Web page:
Los Angeles physician assistant David James Garrison, along with a number of co-conspirators, engaged in a high-stakes Medicare fraud scheme to write prescriptions for medically unnecessary diagnostic tests and durable medical equipment (DME). Because of the conspiracy, well over $18 million in false claims were submitted to Medicare. Mr. Garrison and his co-conspirators profited $10.7 million from the fraudulent health care scheme.
Mr. Garrison has been convicted of health care fraud, conspiracy, and aggravated identity theft for his role in an $18.9 million Medicare fraud scheme, according to the Department of Justice.
The evidence at trial showed that Mr. Garrison was an employee of a number of medical clinics operating as prescription mills. He trafficked in orders for medically unnecessary DMEs and diagnostic tests for the purpose of defrauding Medicare. Mr. Garrison wrote prescriptions and ordered tests, sometimes for patients he had never met, in the name of doctors who had not given him their authorization.
According to the evidence presented at trial, Edward Aslanyan and others involved in the fraud scheme opened several medical clinics in Los Angeles from March 2007 to September 2008 solely for the purpose of defrauding the Medicare program. They hired patient recruiters to locate Medicare beneficiaries who were willing to provide their Medicare billing information in exchange for the promise of free DMEs, including power wheelchairs. For many of these Medicare beneficiaries, the DMEs were not medically necessary. The co-conspirators paid a cash kickback to patient recruiters for every Medicare beneficiary they recruited.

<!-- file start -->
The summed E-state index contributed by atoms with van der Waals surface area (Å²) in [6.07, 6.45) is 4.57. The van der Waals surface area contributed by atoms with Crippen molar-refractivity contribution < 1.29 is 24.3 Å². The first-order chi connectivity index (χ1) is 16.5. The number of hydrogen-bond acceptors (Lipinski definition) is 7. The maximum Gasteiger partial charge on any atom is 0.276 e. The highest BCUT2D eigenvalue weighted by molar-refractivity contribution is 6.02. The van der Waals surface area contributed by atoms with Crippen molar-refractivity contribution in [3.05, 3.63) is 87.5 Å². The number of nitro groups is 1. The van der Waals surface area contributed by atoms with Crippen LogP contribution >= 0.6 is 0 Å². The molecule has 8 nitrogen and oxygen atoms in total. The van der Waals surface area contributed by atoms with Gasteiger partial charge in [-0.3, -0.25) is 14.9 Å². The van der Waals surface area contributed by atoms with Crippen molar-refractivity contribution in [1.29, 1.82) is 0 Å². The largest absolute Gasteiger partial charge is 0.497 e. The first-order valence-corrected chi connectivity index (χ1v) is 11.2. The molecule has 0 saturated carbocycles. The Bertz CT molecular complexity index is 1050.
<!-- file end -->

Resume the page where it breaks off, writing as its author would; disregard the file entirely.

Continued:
As further evidence of the fraud, prosecutors showed that many of these Medicare beneficiaries lived far from the clinics, some more than 300 miles away. A witness testified that it was necessary to throw a wide net for Medicare beneficiaries because many Medicare billing numbers from the Los Angeles area had already been used for other Medicare fraud schemes and were too risky to use.
Once the co-conspirators had obtained the Medicare billing information and Mr. Garrison had written the prescriptions, Mr. Aslanyan and others sold the prescriptions and Medicare billing information to fifty different DME supply companies who used them to submit fraudulent claims to Medicare. The co-conspirators received between $1,000 and $1,500 per fraudulent prescription. DME supply companies engaged in the fraud that bought power wheelchairs wholesale at about $900 each, but they billed Medicare about $5,000 per wheelchair. Mr. Aslanyan actually owned and operated one of the DME supply companies involved in the health care fraud scheme.
When he is sentenced in September, Mr. Garrison faces as much as 72 years in prison and as much as $2 million in fines. Aggravated identity theft carries a mandatory two years in prison.
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